For those who don’t already know, David Solomon has been an author on an immortal classic book on Windows internals since its first edition came out way back in 1997. The book is now entitled Windows Internals, appropriately enough, and in its Fifth Edition, though this same tome appeared in its first two editions as Inside Windows NT in the 1990s.
As it happens, Mr. Solomon also runs an organization called “David Solomon Expert Seminars” that offers both online, Webinar-oriented training as well as instructor-led classroom training. For those for whom the book isn’t enough, in fact, his company offers 5-day seminars on Windows OS Internals and Windows Troubleshooting and debugging at some pretty princely prices ($2,999 if booked four or more weeks in advance; $3,499 if booked less than four weeks in advance).
More interesting to me (and probably to readers of this blog) is a two-day Webinar entitled 2 day Windows Internals with Sysinternals which goes for a mere $399 (if booked four weeks or more in advance, $499 if less than four weeks). Using the well-known Sysinternals Process Explorer, Process Monitor, and Autoruns tools (all favorites of mine, and many other experienced Windows systems administrators), admins will learn how to dive into threads, processes, and job data structures, dig into memory management mechanisms, and explore crash dumps at a fairly deep level of detail.
This is a pretty good deal for those looking to learn to do more with Windows Internals, and to get a crash course on the real and extensive capabilities of the Sysinternals OS utilities. For those looking to do something interesting, valuable and informative for the often fallow period from Thanksgiving through New Year’s it’s a pretty good way to end the year on a high note. Highly recommended, in fact!
I always love good, strong opinion pieces on Windows, and none more than those from UK-based Microsoft MVP Mike Halsey. His latest rant is called “Windows 7 annoyances that have got to go!” Even though his story includes some very positive statements about Win7 (he says that Windows 7 is “…the most stable, dependable, attractive, feature-rich, and secure [operating system] that Microsoft have ever developed”), he raises some interesting and entirely reasonable objections to that selfsame OS.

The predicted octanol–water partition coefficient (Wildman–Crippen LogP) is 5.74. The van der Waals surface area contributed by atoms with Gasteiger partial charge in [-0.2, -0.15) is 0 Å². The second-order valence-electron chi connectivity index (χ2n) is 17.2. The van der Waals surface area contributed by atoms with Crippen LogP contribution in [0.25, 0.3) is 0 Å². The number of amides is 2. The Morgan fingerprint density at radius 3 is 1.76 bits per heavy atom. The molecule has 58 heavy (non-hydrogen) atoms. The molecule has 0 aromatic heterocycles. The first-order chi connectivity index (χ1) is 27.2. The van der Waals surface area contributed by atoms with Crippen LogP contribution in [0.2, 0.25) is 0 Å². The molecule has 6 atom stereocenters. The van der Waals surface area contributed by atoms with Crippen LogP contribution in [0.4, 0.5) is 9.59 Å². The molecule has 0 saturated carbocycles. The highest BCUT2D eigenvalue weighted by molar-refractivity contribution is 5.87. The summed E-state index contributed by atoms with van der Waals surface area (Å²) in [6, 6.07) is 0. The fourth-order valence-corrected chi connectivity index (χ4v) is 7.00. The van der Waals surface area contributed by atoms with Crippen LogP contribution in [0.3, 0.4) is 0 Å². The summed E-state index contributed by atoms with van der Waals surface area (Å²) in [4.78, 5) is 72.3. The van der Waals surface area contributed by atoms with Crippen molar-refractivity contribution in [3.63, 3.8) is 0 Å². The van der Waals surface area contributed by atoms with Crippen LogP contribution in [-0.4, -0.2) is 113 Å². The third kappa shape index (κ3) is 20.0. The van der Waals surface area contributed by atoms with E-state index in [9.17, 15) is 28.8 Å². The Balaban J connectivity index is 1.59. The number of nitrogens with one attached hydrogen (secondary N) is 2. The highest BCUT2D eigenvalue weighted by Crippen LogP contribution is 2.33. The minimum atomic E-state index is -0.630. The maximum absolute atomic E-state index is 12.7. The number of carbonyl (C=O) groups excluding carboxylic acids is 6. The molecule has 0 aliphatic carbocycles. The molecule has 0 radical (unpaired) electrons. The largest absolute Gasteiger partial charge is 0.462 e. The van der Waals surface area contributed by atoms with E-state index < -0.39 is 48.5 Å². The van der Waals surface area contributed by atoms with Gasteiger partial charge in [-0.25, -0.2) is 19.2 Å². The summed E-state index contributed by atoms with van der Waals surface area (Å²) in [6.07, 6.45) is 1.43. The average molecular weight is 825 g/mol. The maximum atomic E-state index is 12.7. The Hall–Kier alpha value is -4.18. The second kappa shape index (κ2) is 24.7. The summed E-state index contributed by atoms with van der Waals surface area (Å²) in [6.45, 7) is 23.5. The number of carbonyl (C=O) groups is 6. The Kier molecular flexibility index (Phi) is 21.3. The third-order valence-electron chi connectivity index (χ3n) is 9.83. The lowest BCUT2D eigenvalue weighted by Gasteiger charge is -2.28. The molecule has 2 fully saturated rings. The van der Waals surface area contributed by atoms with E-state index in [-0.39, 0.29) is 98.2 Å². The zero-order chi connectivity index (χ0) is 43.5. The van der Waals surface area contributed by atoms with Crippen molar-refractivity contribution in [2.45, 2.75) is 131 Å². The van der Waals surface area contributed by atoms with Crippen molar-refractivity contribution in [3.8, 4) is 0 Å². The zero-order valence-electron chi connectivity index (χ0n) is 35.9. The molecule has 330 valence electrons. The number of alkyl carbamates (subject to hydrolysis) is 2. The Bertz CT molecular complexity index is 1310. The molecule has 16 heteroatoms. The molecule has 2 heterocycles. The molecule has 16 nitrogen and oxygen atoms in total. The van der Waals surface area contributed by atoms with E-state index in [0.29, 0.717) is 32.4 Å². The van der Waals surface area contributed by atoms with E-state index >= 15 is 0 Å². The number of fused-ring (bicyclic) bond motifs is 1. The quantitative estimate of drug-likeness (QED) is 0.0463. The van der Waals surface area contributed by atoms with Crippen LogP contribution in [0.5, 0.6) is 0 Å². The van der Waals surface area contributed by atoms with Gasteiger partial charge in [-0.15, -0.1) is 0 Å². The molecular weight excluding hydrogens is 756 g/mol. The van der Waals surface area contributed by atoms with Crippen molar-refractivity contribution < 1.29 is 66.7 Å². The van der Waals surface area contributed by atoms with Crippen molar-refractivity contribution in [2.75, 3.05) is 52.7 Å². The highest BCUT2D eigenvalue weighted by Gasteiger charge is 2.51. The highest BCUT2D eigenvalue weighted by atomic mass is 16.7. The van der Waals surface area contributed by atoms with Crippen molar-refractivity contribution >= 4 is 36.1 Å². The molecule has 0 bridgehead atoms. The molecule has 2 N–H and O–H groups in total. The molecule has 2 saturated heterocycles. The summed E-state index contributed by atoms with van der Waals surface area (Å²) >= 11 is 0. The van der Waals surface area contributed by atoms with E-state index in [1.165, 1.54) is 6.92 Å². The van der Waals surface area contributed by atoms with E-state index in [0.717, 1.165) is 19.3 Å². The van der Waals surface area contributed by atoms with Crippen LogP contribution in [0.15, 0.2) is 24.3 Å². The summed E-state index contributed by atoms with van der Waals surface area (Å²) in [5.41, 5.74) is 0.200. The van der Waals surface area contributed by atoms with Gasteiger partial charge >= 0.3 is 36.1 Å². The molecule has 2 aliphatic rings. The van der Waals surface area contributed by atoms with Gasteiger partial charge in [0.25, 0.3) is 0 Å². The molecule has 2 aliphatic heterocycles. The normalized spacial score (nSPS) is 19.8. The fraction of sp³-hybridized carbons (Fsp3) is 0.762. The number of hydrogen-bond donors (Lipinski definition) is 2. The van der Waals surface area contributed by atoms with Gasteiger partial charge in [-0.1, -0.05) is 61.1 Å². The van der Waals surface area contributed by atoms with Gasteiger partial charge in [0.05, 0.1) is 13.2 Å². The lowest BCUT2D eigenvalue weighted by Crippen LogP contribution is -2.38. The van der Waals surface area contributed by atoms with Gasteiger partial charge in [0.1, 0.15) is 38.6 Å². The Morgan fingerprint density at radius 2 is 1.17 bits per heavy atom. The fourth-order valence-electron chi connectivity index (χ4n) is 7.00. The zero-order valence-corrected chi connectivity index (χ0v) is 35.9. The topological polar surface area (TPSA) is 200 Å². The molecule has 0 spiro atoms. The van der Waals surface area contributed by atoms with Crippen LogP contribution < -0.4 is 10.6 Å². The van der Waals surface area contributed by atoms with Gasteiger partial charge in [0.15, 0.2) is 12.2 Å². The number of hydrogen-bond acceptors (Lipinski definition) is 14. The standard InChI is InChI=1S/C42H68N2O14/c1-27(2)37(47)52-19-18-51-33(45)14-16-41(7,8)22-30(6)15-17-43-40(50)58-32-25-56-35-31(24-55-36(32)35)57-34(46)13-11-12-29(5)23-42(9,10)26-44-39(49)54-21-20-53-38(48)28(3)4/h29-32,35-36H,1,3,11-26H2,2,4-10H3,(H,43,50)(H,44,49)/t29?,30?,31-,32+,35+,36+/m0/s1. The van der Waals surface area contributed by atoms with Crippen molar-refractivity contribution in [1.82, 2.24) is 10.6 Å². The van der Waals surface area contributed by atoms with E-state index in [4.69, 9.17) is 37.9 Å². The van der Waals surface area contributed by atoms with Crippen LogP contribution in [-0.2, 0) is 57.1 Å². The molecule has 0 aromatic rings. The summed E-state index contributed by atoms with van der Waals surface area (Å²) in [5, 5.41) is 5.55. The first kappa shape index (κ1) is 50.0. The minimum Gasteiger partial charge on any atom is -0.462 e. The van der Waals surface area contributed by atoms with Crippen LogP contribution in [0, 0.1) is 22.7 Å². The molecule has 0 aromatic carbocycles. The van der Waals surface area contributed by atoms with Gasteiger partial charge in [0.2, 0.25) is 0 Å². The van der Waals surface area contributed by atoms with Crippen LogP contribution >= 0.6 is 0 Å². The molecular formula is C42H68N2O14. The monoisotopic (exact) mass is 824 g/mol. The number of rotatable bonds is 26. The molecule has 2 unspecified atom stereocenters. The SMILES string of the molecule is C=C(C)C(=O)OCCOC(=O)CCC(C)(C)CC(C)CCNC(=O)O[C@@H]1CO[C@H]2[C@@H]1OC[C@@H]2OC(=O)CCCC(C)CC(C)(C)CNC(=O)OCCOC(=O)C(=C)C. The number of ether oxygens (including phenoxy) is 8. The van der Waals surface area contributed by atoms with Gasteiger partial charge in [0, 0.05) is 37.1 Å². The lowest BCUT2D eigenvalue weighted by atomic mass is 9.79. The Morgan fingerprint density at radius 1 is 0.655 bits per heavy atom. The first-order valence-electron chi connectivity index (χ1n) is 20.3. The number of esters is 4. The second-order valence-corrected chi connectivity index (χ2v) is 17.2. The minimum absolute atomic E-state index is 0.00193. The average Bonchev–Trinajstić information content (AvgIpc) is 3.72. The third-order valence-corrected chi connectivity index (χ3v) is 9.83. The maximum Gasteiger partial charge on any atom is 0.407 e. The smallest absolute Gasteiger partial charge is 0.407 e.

You’ll want to read this fascinating and amusing article for all the details, but just a recitation of Halsey’s list of annoyances is enough to get even moderately experienced Win7 users’ heads bobbing up and down in entire agreement. He finds entirely plausible things to hate about Windows Upate and Action Center, libraries, homegroups, the Start menu, and the System reserved partition. Also in for his ire are various folder view options, sound device switching, desktop files, and restarts required after patch or update installations. I have hit and groused about every single one of the items on this list myself, and count myself among the head-bobbers, too, even if I do consider myself to be somewhat more than “moderately experienced” with Windows 7.
Check out Halsey’s article. If it doesn’t inspire some head-bobbing on your part, too, I’ll be surprised. But at the very least it will inspire several rueful chuckles as you read it through. I hope Microsoft reads and ponders this article carefully and takes appropriate action with Windows 8. If they wanted to, they could really learn some good stuff from this guy!